Thought-provoking articles that deal with hunger and the issues involved in meeting the hunger challenge.
Every time a drought has hit this elderly couple's village in northern Kenya they have had to rebuild their lives all over again. (..) By then Wacho and Dawe had lost 10 of their 15 cows, but they danced too. They knew they would struggle to support their nine children without these animals but this drought was different -- for the first time in their lives Wacho had taken insurance out on some of their cattle. (..) "Micro-insurance for agriculture is something that farmers in the rest of the world have had access to for sometime," says Challiss McDonough from the World Food Programme. (..) WFP and Oxfam America have their own micro-insurance initiative for agriculture in Ethiopia and it's now being expanded into Senegal.
Seven billion people live on Earth, and the population is growing by 77 million every year. (..) Amid this rapid growth, more than 850 million people go to bed hungry. (..) Agriculture faces dual challenges: becoming more sustainable on a dwindling resource base while having to feed an increasing number of people. To provide food and nutrition security in the coming decades will require a major and sustained effort by all stakeholders, including business. (..) The good news is that food security is firmly on the political agenda of the Group of Eight, the Group of 20 and at this week’s U.N. Conference on Sustainable Development (Rio+20). And business has been invited to contribute. Written by Paul Polman, chief executive officer of Unilever and Daniel Servitje, chief executive officer of Group Bimbo. They are co-chairs of B-20, the food security task force for the Group of 20.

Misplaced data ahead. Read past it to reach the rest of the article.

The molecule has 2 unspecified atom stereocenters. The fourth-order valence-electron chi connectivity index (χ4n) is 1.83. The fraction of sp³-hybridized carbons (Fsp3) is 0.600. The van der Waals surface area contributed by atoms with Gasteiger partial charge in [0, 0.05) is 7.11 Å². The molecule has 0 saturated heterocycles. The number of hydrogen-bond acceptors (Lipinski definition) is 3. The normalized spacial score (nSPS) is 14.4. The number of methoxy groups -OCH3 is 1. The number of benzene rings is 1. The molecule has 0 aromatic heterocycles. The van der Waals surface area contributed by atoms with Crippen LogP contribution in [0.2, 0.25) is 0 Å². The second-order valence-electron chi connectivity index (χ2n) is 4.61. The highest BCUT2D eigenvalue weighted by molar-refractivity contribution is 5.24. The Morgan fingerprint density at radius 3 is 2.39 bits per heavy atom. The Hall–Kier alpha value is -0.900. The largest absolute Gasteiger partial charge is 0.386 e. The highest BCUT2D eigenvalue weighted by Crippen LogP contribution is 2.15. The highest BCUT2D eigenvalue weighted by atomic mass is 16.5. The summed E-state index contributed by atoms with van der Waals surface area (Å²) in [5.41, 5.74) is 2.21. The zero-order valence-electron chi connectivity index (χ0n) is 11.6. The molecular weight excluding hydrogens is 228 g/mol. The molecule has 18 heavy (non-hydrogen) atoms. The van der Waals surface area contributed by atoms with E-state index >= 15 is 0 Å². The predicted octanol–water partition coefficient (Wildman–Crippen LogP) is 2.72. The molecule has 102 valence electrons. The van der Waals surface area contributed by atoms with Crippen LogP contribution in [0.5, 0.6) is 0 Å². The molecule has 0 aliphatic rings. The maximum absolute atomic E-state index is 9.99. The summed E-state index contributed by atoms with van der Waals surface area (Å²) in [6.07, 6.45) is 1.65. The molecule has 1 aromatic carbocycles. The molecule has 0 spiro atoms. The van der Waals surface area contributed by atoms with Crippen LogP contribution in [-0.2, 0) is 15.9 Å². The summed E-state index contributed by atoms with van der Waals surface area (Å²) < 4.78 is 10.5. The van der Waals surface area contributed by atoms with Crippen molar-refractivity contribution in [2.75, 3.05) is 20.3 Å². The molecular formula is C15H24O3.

In the sweltering port city of Aden, about 300km south of Yemen’s capital Sana’a, two dozen international NGOs are struggling to meet mounting humanitarian demands caused by a war raging in neighbouring Abyan Governorate where government troops have for a month fought to crush a local Al Qaeda ally, Ansar Al Shariah. Few aid workers have been granted access to the governorate and those in Aden face growing security constraints due to organized criminal groups.
All these tensions over land, water and food are telling us something: The Arab awakening was driven not only by political and economic stresses, but, less visibly, by environmental, population and climate stresses as well. If we focus only on the former and not the latter, we will never be able to help stabilize these societies.
Last year, around 13 million people in the Horn of Africa needed food aid. Now aid agencies warn failed harvests in the Sahel, the band of desert and scrub that runs south of the Sahara, mean 12 million more people require assistance. (..) The world has more than enough food to feed itself. Redistributing it to those who lack their share is the job of large and well-funded international aid agencies, particularly the World Food Program.